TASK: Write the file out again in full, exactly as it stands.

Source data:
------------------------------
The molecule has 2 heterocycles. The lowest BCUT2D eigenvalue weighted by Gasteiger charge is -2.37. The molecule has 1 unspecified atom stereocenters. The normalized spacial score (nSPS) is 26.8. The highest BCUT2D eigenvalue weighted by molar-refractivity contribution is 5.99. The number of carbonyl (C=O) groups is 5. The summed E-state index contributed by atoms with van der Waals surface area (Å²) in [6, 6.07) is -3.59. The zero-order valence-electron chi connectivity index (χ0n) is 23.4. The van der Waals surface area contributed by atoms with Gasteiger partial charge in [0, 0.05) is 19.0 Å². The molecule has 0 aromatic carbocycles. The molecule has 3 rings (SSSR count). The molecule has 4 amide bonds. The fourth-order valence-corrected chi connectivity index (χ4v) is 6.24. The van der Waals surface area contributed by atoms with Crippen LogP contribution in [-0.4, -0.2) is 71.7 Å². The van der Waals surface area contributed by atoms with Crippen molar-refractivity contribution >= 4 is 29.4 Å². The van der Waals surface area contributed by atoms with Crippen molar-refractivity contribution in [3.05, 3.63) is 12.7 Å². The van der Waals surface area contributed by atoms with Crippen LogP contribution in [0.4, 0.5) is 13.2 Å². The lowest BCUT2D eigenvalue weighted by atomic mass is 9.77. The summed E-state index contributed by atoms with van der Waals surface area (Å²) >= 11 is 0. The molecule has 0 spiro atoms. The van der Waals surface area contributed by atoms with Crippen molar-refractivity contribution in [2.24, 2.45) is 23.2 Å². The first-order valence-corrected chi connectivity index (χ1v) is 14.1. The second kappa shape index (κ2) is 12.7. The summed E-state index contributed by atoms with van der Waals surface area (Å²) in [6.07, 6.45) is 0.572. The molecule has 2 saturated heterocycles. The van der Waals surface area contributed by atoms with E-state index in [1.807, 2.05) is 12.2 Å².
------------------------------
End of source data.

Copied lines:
The molecule has 2 heterocycles. The lowest BCUT2D eigenvalue weighted by Gasteiger charge is -2.37. The molecule has 1 unspecified atom stereocenters. The normalized spacial score (nSPS) is 26.8. The highest BCUT2D eigenvalue weighted by molar-refractivity contribution is 5.99. The number of carbonyl (C=O) groups is 5. The summed E-state index contributed by atoms with van der Waals surface area (Å²) in [6, 6.07) is -3.59. The zero-order valence-electron chi connectivity index (χ0n) is 23.4. The van der Waals surface area contributed by atoms with Gasteiger partial charge in [0, 0.05) is 19.0 Å². The molecule has 0 aromatic carbocycles. The molecule has 3 rings (SSSR count). The molecule has 4 amide bonds. The fourth-order valence-corrected chi connectivity index (χ4v) is 6.24. The van der Waals surface area contributed by atoms with Crippen LogP contribution in [-0.4, -0.2) is 71.7 Å². The van der Waals surface area contributed by atoms with Crippen molar-refractivity contribution >= 4 is 29.4 Å². The van der Waals surface area contributed by atoms with Crippen molar-refractivity contribution in [3.05, 3.63) is 12.7 Å². The van der Waals surface area contributed by atoms with Crippen LogP contribution in [0.4, 0.5) is 13.2 Å². The lowest BCUT2D eigenvalue weighted by atomic mass is 9.77. The summed E-state index contributed by atoms with van der Waals surface area (Å²) >= 11 is 0. The molecule has 0 spiro atoms. The van der Waals surface area contributed by atoms with Crippen molar-refractivity contribution in [2.24, 2.45) is 23.2 Å². The first-order valence-corrected chi connectivity index (χ1v) is 14.1. The second kappa shape index (κ2) is 12.7. The summed E-state index contributed by atoms with van der Waals surface area (Å²) in [6.07, 6.45) is 0.572. The molecule has 2 saturated heterocycles. The van der Waals surface area contributed by atoms with E-state index in [1.807, 2.05) is 12.2 Å².